NEW ORLEANS (WVUE) - A Shreveport native, Mackenzie Roberts Beasley, has helped uncover a piece of Louisiana history, long-lost Mardi Gras footage of the 1898 Rex parade.
Beasley, who works at the Smithsonian Archives of American Art in Washington, D.C., discovered the footage in the Eye Filmmuseum in Amsterdam, she told LSU.
“I had to actually ask my friend who was doing a medical residency at Yale, if I could get her login for her library and a particular database, the International Federation of Film Archives. There are only a couple places that have access to it,” Beasley said.
“My educated guess: people would send films all across the world to see, but no one asked for them back. So, somebody who got it, was able to show it in a theater, and then somebody kept it. Most movie companies never thought they would ever have value again. They thought they would be one-hit wonders,” Beasley said. “But I think this film is really important for Louisiana’s identity. It’s really part of the culture. What do you think of when you hear Louisiana? You think of Mardi Gras.”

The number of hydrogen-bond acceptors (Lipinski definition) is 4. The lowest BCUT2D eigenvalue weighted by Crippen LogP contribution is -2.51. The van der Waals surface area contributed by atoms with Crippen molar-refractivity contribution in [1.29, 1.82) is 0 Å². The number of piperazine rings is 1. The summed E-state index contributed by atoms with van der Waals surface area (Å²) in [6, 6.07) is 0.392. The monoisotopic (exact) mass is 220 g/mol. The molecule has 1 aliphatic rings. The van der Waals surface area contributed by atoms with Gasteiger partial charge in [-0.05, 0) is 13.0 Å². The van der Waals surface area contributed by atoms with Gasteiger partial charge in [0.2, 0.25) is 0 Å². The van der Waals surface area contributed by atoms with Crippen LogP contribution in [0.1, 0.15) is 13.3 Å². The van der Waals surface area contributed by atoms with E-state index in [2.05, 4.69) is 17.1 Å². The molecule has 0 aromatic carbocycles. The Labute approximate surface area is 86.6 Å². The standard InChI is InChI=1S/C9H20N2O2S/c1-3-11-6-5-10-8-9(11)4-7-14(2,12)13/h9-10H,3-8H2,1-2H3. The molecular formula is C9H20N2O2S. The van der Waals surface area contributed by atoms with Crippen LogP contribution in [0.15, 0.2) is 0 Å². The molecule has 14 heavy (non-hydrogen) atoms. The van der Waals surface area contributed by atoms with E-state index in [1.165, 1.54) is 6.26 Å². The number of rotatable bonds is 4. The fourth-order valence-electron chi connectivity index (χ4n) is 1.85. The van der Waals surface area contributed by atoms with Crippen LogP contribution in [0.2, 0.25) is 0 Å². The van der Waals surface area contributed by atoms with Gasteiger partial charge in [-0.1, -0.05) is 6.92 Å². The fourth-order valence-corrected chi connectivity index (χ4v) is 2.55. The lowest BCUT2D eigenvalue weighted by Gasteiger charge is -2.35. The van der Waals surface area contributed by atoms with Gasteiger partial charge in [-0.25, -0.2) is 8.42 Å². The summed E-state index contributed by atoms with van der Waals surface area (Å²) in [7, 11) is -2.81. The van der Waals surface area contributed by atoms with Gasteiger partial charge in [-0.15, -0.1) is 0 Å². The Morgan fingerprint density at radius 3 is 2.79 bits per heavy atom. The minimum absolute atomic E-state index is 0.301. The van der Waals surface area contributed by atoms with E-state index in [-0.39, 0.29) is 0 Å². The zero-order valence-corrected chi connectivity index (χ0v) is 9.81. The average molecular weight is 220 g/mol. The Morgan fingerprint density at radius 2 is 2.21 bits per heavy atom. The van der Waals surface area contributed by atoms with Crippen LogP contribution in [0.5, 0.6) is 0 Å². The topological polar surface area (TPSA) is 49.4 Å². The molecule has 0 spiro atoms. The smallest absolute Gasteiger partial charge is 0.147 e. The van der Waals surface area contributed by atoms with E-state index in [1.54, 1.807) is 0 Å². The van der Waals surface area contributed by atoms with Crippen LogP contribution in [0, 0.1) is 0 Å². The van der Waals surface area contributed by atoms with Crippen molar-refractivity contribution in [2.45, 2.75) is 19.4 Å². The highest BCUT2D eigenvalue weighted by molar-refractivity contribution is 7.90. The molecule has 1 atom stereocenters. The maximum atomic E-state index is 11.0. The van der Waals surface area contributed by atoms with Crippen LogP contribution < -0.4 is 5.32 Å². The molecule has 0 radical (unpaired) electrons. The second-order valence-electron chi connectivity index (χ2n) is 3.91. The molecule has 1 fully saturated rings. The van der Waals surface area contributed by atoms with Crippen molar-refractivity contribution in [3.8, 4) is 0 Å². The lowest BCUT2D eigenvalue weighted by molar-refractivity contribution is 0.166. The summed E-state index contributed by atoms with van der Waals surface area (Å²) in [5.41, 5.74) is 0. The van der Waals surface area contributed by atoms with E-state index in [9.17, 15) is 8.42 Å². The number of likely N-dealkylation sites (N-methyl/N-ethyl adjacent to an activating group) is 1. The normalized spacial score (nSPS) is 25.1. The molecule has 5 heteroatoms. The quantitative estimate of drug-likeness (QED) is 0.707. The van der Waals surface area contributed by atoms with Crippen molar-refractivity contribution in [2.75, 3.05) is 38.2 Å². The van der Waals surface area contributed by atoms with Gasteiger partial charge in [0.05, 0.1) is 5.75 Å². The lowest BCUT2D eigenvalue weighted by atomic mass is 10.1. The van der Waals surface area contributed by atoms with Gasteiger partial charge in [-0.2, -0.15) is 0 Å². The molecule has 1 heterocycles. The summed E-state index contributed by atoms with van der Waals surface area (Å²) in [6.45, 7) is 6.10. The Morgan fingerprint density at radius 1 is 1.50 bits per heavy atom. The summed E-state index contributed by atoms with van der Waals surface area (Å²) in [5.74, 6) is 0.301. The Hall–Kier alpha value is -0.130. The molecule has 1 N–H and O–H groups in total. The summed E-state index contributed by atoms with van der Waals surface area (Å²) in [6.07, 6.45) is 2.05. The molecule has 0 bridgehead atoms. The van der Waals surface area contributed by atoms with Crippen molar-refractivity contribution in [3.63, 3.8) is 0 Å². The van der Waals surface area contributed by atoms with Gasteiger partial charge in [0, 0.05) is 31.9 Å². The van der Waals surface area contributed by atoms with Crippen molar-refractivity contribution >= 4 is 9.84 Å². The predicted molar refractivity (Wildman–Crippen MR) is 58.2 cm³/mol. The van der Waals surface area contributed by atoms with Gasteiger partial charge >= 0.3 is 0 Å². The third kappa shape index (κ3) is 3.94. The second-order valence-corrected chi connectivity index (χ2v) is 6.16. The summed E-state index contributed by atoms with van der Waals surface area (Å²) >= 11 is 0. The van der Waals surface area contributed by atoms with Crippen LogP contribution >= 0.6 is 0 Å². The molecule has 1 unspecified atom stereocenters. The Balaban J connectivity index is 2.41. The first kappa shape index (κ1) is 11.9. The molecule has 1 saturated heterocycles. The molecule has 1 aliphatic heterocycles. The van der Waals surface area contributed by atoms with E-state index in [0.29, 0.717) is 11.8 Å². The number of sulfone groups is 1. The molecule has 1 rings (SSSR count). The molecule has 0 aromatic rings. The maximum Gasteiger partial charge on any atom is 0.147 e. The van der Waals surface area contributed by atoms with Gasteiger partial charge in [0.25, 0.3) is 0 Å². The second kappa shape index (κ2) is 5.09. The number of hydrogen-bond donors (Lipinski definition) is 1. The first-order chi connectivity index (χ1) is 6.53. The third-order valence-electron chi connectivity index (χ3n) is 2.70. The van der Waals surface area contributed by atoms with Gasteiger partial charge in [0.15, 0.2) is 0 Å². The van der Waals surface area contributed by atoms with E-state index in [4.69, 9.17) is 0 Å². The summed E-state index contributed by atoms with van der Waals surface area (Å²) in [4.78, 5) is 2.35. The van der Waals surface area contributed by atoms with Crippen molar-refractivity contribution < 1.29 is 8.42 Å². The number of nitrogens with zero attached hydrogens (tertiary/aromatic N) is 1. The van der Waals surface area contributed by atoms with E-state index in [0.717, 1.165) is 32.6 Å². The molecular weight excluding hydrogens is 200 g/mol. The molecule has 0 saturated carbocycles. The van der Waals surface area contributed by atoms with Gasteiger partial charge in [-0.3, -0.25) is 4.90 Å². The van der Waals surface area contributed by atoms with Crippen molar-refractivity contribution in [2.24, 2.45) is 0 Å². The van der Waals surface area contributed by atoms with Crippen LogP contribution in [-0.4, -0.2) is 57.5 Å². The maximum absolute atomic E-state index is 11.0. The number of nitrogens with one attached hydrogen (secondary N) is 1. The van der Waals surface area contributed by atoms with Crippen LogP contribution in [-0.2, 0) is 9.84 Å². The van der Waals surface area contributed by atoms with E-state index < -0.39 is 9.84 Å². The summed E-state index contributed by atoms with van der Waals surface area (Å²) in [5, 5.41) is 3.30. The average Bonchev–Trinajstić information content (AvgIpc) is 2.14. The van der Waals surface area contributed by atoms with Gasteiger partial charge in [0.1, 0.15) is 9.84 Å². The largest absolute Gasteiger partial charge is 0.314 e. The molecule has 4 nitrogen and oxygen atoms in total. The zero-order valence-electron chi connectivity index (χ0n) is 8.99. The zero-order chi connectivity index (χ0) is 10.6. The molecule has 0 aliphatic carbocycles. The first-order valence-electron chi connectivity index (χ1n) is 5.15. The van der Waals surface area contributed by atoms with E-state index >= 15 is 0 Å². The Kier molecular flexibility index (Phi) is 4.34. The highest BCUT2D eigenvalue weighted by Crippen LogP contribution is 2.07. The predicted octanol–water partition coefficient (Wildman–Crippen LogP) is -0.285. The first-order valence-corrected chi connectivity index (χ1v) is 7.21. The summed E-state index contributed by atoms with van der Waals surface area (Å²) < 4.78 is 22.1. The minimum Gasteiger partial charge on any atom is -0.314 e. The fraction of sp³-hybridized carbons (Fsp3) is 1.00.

The video has no audio but shows ornate floats and costumes. The video’s original catalog entry said, “This picture shows the following floats in the parade of 1898: Corn, Cherries, Coffee, Tea, Boeuf gras, King of the Carnival, Rex.”
The US Library of Congress added the film to the National Film Registry in 2022. Following an inquiry from the Louisiana State Museum, Eye Filmmuseum discovered that it had the oldest surviving moving images of the Mardi Gras parade in its collection.
Eye Filmmuseum says the video was produced by American Mutoscope Company, also known as The Biograph Company, which was founded in 1895. It was the first company in the United States devoted entirely to film production and exhibition. It was one of the prolific companies until its decline in 1916, releasing over 3,000 short films and 12 feature films.
During the height of silent films, Biograph was one of the most respected and influential studios in the world.
Another 150 films from the Mutoscope and Biograph Collection are awaiting further restoration.
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